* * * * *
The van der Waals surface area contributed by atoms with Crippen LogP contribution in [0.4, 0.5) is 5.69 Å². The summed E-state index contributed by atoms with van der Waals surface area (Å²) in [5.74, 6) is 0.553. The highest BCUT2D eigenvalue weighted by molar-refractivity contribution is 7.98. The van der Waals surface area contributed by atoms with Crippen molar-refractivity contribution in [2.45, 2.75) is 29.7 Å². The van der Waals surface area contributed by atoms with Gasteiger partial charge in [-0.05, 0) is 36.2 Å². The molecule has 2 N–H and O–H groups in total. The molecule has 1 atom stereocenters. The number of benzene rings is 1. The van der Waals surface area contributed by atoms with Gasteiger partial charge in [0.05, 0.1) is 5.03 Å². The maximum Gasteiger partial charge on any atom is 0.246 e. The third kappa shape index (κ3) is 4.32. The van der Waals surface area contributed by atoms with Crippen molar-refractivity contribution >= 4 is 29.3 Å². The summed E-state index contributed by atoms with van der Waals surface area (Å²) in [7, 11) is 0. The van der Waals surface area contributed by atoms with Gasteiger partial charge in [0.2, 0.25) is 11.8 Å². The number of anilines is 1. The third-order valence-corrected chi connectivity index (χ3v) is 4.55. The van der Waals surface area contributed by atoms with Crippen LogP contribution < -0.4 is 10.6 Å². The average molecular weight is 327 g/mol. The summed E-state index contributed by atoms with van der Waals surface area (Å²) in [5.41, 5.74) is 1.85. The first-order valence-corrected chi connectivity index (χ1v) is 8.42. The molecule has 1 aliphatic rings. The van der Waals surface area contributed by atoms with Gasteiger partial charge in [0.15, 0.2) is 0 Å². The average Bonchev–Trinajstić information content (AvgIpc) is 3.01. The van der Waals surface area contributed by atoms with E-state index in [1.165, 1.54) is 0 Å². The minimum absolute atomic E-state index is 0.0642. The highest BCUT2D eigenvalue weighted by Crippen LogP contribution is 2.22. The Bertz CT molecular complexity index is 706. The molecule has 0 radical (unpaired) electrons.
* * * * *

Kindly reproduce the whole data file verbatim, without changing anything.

The van der Waals surface area contributed by atoms with Crippen LogP contribution in [0.4, 0.5) is 5.69 Å². The summed E-state index contributed by atoms with van der Waals surface area (Å²) in [5.74, 6) is 0.553. The highest BCUT2D eigenvalue weighted by molar-refractivity contribution is 7.98. The van der Waals surface area contributed by atoms with Crippen molar-refractivity contribution in [2.45, 2.75) is 29.7 Å². The van der Waals surface area contributed by atoms with Gasteiger partial charge in [-0.05, 0) is 36.2 Å². The molecule has 2 N–H and O–H groups in total. The molecule has 1 atom stereocenters. The number of benzene rings is 1. The van der Waals surface area contributed by atoms with Gasteiger partial charge in [0.05, 0.1) is 5.03 Å². The maximum Gasteiger partial charge on any atom is 0.246 e. The third kappa shape index (κ3) is 4.32. The van der Waals surface area contributed by atoms with Crippen molar-refractivity contribution >= 4 is 29.3 Å². The summed E-state index contributed by atoms with van der Waals surface area (Å²) in [7, 11) is 0. The van der Waals surface area contributed by atoms with Gasteiger partial charge in [0.2, 0.25) is 11.8 Å². The number of anilines is 1. The third-order valence-corrected chi connectivity index (χ3v) is 4.55. The van der Waals surface area contributed by atoms with Crippen LogP contribution < -0.4 is 10.6 Å². The average molecular weight is 327 g/mol. The summed E-state index contributed by atoms with van der Waals surface area (Å²) in [5.41, 5.74) is 1.85. The first-order valence-corrected chi connectivity index (χ1v) is 8.42. The molecule has 1 aliphatic rings. The van der Waals surface area contributed by atoms with Gasteiger partial charge in [0.15, 0.2) is 0 Å². The average Bonchev–Trinajstić information content (AvgIpc) is 3.01. The van der Waals surface area contributed by atoms with E-state index in [1.165, 1.54) is 0 Å². The minimum absolute atomic E-state index is 0.0642. The highest BCUT2D eigenvalue weighted by Crippen LogP contribution is 2.22. The Bertz CT molecular complexity index is 706. The molecule has 0 radical (unpaired) electrons.